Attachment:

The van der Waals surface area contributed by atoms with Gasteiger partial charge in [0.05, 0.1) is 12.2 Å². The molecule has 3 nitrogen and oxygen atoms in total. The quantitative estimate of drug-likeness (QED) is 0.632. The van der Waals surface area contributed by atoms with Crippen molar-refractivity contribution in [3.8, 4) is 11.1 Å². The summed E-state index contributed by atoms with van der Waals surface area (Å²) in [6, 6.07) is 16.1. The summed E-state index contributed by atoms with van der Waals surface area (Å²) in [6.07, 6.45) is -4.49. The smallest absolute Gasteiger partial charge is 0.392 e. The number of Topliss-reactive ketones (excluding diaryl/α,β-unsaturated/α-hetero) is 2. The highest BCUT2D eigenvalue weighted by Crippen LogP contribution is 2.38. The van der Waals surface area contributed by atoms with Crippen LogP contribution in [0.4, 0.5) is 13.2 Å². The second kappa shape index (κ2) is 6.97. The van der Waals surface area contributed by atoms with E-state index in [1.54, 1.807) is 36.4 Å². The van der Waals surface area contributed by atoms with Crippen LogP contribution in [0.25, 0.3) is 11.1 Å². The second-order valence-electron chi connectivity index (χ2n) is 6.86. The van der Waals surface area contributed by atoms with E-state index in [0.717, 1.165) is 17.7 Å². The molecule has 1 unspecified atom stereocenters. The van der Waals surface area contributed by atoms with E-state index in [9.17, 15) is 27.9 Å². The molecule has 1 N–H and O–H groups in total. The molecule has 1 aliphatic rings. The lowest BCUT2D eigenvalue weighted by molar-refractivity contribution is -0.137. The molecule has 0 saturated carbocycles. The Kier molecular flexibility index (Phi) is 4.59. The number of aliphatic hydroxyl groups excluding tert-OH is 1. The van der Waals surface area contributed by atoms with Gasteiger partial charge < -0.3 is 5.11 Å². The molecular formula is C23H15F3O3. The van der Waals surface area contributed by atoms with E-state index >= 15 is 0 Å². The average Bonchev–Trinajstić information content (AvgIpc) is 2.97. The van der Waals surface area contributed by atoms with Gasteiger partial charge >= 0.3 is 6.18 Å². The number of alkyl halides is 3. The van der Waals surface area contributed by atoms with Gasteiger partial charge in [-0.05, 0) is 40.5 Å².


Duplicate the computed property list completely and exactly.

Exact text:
The van der Waals surface area contributed by atoms with Gasteiger partial charge in [0.05, 0.1) is 12.2 Å². The molecule has 3 nitrogen and oxygen atoms in total. The quantitative estimate of drug-likeness (QED) is 0.632. The van der Waals surface area contributed by atoms with Crippen molar-refractivity contribution in [3.8, 4) is 11.1 Å². The summed E-state index contributed by atoms with van der Waals surface area (Å²) in [6, 6.07) is 16.1. The summed E-state index contributed by atoms with van der Waals surface area (Å²) in [6.07, 6.45) is -4.49. The smallest absolute Gasteiger partial charge is 0.392 e. The number of Topliss-reactive ketones (excluding diaryl/α,β-unsaturated/α-hetero) is 2. The highest BCUT2D eigenvalue weighted by Crippen LogP contribution is 2.38. The van der Waals surface area contributed by atoms with Crippen LogP contribution in [0.4, 0.5) is 13.2 Å². The second kappa shape index (κ2) is 6.97. The van der Waals surface area contributed by atoms with E-state index in [1.54, 1.807) is 36.4 Å². The van der Waals surface area contributed by atoms with Crippen LogP contribution in [0.25, 0.3) is 11.1 Å². The second-order valence-electron chi connectivity index (χ2n) is 6.86. The van der Waals surface area contributed by atoms with E-state index in [0.717, 1.165) is 17.7 Å². The molecule has 1 unspecified atom stereocenters. The van der Waals surface area contributed by atoms with E-state index in [9.17, 15) is 27.9 Å². The molecule has 1 N–H and O–H groups in total. The molecule has 1 aliphatic rings. The lowest BCUT2D eigenvalue weighted by molar-refractivity contribution is -0.137. The molecule has 0 saturated carbocycles. The Kier molecular flexibility index (Phi) is 4.59. The number of aliphatic hydroxyl groups excluding tert-OH is 1. The van der Waals surface area contributed by atoms with Gasteiger partial charge < -0.3 is 5.11 Å². The molecular formula is C23H15F3O3. The van der Waals surface area contributed by atoms with E-state index >= 15 is 0 Å². The average Bonchev–Trinajstić information content (AvgIpc) is 2.97. The van der Waals surface area contributed by atoms with Gasteiger partial charge >= 0.3 is 6.18 Å². The number of alkyl halides is 3. The van der Waals surface area contributed by atoms with Gasteiger partial charge in [-0.05, 0) is 40.5 Å².